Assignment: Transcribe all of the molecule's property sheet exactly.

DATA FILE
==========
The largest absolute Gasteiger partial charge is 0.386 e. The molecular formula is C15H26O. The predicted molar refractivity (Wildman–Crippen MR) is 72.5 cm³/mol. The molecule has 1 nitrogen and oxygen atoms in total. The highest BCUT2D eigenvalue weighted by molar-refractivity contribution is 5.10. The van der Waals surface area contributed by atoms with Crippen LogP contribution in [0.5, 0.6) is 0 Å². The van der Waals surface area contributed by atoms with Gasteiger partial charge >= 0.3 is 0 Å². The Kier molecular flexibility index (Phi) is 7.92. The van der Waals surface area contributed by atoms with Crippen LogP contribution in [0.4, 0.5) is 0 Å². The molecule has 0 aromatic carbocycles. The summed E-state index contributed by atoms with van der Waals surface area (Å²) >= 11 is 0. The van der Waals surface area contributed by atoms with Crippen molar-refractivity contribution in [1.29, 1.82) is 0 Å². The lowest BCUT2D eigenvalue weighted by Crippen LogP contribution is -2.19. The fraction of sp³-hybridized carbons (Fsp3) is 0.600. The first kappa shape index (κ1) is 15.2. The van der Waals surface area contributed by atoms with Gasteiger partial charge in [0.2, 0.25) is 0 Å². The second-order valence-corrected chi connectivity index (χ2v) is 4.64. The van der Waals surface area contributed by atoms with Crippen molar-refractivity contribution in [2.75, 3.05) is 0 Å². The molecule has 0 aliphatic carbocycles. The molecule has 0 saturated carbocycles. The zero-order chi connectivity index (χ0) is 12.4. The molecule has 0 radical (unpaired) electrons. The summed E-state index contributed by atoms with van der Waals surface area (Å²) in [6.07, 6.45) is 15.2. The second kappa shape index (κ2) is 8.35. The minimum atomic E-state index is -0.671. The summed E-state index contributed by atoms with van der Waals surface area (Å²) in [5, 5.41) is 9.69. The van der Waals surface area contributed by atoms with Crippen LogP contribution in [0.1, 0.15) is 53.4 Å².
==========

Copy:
The largest absolute Gasteiger partial charge is 0.386 e. The molecular formula is C15H26O. The predicted molar refractivity (Wildman–Crippen MR) is 72.5 cm³/mol. The molecule has 1 nitrogen and oxygen atoms in total. The highest BCUT2D eigenvalue weighted by molar-refractivity contribution is 5.10. The van der Waals surface area contributed by atoms with Crippen LogP contribution in [0.5, 0.6) is 0 Å². The van der Waals surface area contributed by atoms with Gasteiger partial charge >= 0.3 is 0 Å². The Kier molecular flexibility index (Phi) is 7.92. The van der Waals surface area contributed by atoms with Crippen LogP contribution in [0.4, 0.5) is 0 Å². The molecule has 0 aromatic carbocycles. The summed E-state index contributed by atoms with van der Waals surface area (Å²) >= 11 is 0. The van der Waals surface area contributed by atoms with Crippen molar-refractivity contribution in [1.29, 1.82) is 0 Å². The lowest BCUT2D eigenvalue weighted by Crippen LogP contribution is -2.19. The fraction of sp³-hybridized carbons (Fsp3) is 0.600. The first kappa shape index (κ1) is 15.2. The van der Waals surface area contributed by atoms with Gasteiger partial charge in [0.2, 0.25) is 0 Å². The second-order valence-corrected chi connectivity index (χ2v) is 4.64. The van der Waals surface area contributed by atoms with Crippen molar-refractivity contribution in [2.75, 3.05) is 0 Å². The molecule has 0 aliphatic carbocycles. The molecule has 0 saturated carbocycles. The zero-order chi connectivity index (χ0) is 12.4. The molecule has 0 radical (unpaired) electrons. The summed E-state index contributed by atoms with van der Waals surface area (Å²) in [6.07, 6.45) is 15.2. The second kappa shape index (κ2) is 8.35. The minimum atomic E-state index is -0.671. The summed E-state index contributed by atoms with van der Waals surface area (Å²) in [5, 5.41) is 9.69. The van der Waals surface area contributed by atoms with Crippen LogP contribution in [0.1, 0.15) is 53.4 Å².